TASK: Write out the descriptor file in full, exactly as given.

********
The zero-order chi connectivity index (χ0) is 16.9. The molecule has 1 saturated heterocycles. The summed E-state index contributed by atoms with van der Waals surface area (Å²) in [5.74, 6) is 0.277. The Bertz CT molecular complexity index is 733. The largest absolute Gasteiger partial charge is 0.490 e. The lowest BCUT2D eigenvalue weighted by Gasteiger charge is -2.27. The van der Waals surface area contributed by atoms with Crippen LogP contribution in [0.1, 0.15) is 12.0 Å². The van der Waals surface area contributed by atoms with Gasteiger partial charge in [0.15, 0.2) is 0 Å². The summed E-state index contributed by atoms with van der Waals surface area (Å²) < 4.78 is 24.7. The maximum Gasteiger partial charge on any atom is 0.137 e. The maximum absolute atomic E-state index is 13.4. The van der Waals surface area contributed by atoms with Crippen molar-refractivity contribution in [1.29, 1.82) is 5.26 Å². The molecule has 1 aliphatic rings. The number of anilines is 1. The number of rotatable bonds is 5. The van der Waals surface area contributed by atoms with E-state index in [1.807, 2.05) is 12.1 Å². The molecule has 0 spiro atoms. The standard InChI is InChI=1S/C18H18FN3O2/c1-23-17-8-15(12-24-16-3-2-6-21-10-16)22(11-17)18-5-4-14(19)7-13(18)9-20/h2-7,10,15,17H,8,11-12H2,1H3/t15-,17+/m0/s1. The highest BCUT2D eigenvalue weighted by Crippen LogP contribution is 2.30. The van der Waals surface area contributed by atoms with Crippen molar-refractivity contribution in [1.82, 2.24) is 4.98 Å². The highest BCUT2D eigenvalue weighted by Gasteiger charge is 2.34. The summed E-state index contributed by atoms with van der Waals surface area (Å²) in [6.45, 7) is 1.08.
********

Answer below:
The zero-order chi connectivity index (χ0) is 16.9. The molecule has 1 saturated heterocycles. The summed E-state index contributed by atoms with van der Waals surface area (Å²) in [5.74, 6) is 0.277. The Bertz CT molecular complexity index is 733. The largest absolute Gasteiger partial charge is 0.490 e. The lowest BCUT2D eigenvalue weighted by Gasteiger charge is -2.27. The van der Waals surface area contributed by atoms with Crippen LogP contribution in [0.1, 0.15) is 12.0 Å². The van der Waals surface area contributed by atoms with Gasteiger partial charge in [0.15, 0.2) is 0 Å². The summed E-state index contributed by atoms with van der Waals surface area (Å²) < 4.78 is 24.7. The maximum Gasteiger partial charge on any atom is 0.137 e. The maximum absolute atomic E-state index is 13.4. The van der Waals surface area contributed by atoms with Crippen molar-refractivity contribution in [1.29, 1.82) is 5.26 Å². The molecule has 1 aliphatic rings. The number of anilines is 1. The number of rotatable bonds is 5. The van der Waals surface area contributed by atoms with E-state index in [1.807, 2.05) is 12.1 Å². The molecule has 0 spiro atoms. The standard InChI is InChI=1S/C18H18FN3O2/c1-23-17-8-15(12-24-16-3-2-6-21-10-16)22(11-17)18-5-4-14(19)7-13(18)9-20/h2-7,10,15,17H,8,11-12H2,1H3/t15-,17+/m0/s1. The highest BCUT2D eigenvalue weighted by Crippen LogP contribution is 2.30. The van der Waals surface area contributed by atoms with Crippen molar-refractivity contribution in [1.82, 2.24) is 4.98 Å². The highest BCUT2D eigenvalue weighted by Gasteiger charge is 2.34. The summed E-state index contributed by atoms with van der Waals surface area (Å²) in [6.45, 7) is 1.08.